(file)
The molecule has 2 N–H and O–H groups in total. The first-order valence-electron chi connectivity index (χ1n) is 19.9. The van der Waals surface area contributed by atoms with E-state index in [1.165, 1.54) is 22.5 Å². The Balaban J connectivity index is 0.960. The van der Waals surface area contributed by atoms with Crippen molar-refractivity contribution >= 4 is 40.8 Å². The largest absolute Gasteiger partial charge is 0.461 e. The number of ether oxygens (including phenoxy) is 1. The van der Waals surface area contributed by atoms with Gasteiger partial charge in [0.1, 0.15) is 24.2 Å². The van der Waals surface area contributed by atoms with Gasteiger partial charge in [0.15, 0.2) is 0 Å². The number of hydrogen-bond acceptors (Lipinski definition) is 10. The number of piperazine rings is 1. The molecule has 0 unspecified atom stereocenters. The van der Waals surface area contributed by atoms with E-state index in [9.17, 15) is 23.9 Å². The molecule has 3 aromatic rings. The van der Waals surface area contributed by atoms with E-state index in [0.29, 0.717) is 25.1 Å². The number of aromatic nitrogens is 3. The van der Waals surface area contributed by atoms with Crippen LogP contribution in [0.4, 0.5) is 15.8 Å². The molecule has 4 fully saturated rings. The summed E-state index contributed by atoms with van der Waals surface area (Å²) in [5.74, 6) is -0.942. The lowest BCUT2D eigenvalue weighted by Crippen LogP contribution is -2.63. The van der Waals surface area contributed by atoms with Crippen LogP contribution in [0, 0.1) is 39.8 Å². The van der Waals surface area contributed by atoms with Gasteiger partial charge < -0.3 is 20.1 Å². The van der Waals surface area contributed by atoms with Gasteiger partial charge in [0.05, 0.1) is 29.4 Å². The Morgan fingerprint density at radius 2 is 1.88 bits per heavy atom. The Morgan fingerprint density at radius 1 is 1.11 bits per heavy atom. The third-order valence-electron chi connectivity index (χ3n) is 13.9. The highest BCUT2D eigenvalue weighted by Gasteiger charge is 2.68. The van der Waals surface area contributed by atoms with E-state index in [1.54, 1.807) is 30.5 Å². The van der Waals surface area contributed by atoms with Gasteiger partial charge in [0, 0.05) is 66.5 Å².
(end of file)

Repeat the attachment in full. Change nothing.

The molecule has 2 N–H and O–H groups in total. The first-order valence-electron chi connectivity index (χ1n) is 19.9. The van der Waals surface area contributed by atoms with E-state index in [1.165, 1.54) is 22.5 Å². The Balaban J connectivity index is 0.960. The van der Waals surface area contributed by atoms with Crippen molar-refractivity contribution >= 4 is 40.8 Å². The largest absolute Gasteiger partial charge is 0.461 e. The number of ether oxygens (including phenoxy) is 1. The van der Waals surface area contributed by atoms with Gasteiger partial charge in [0.1, 0.15) is 24.2 Å². The van der Waals surface area contributed by atoms with Gasteiger partial charge in [0.15, 0.2) is 0 Å². The number of hydrogen-bond acceptors (Lipinski definition) is 10. The number of piperazine rings is 1. The molecule has 0 unspecified atom stereocenters. The van der Waals surface area contributed by atoms with E-state index in [9.17, 15) is 23.9 Å². The molecule has 3 aromatic rings. The van der Waals surface area contributed by atoms with E-state index in [0.29, 0.717) is 25.1 Å². The number of aromatic nitrogens is 3. The van der Waals surface area contributed by atoms with Crippen LogP contribution in [0.4, 0.5) is 15.8 Å². The molecule has 4 fully saturated rings. The summed E-state index contributed by atoms with van der Waals surface area (Å²) in [5.74, 6) is -0.942. The lowest BCUT2D eigenvalue weighted by Crippen LogP contribution is -2.63. The van der Waals surface area contributed by atoms with Crippen LogP contribution in [0, 0.1) is 39.8 Å². The van der Waals surface area contributed by atoms with Gasteiger partial charge < -0.3 is 20.1 Å². The van der Waals surface area contributed by atoms with Gasteiger partial charge in [0.05, 0.1) is 29.4 Å². The Morgan fingerprint density at radius 2 is 1.88 bits per heavy atom. The Morgan fingerprint density at radius 1 is 1.11 bits per heavy atom. The third-order valence-electron chi connectivity index (χ3n) is 13.9. The highest BCUT2D eigenvalue weighted by Gasteiger charge is 2.68. The van der Waals surface area contributed by atoms with E-state index in [1.54, 1.807) is 30.5 Å². The van der Waals surface area contributed by atoms with Gasteiger partial charge in [0, 0.05) is 66.5 Å².